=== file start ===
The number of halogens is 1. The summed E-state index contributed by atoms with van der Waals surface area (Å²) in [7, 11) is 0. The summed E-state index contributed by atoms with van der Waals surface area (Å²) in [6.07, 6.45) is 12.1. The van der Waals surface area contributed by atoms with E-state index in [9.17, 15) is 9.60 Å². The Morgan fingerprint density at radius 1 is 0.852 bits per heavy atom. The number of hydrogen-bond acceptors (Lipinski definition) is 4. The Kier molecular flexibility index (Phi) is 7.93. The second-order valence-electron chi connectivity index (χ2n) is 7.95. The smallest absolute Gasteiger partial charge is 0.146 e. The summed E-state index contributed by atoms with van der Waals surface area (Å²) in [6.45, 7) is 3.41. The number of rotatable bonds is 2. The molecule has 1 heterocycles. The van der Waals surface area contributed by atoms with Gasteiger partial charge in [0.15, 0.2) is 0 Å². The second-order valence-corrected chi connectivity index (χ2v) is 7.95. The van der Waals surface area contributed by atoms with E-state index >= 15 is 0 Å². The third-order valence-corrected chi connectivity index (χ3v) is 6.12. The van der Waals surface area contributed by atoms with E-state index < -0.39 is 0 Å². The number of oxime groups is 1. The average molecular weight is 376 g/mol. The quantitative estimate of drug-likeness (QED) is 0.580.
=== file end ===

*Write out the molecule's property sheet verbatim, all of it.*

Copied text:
The number of halogens is 1. The summed E-state index contributed by atoms with van der Waals surface area (Å²) in [7, 11) is 0. The summed E-state index contributed by atoms with van der Waals surface area (Å²) in [6.07, 6.45) is 12.1. The van der Waals surface area contributed by atoms with E-state index in [9.17, 15) is 9.60 Å². The Morgan fingerprint density at radius 1 is 0.852 bits per heavy atom. The number of hydrogen-bond acceptors (Lipinski definition) is 4. The Kier molecular flexibility index (Phi) is 7.93. The second-order valence-electron chi connectivity index (χ2n) is 7.95. The smallest absolute Gasteiger partial charge is 0.146 e. The summed E-state index contributed by atoms with van der Waals surface area (Å²) in [6.45, 7) is 3.41. The number of rotatable bonds is 2. The molecule has 1 heterocycles. The van der Waals surface area contributed by atoms with Gasteiger partial charge in [0.15, 0.2) is 0 Å². The second-order valence-corrected chi connectivity index (χ2v) is 7.95. The van der Waals surface area contributed by atoms with E-state index >= 15 is 0 Å². The third-order valence-corrected chi connectivity index (χ3v) is 6.12. The van der Waals surface area contributed by atoms with E-state index < -0.39 is 0 Å². The number of oxime groups is 1. The average molecular weight is 376 g/mol. The quantitative estimate of drug-likeness (QED) is 0.580.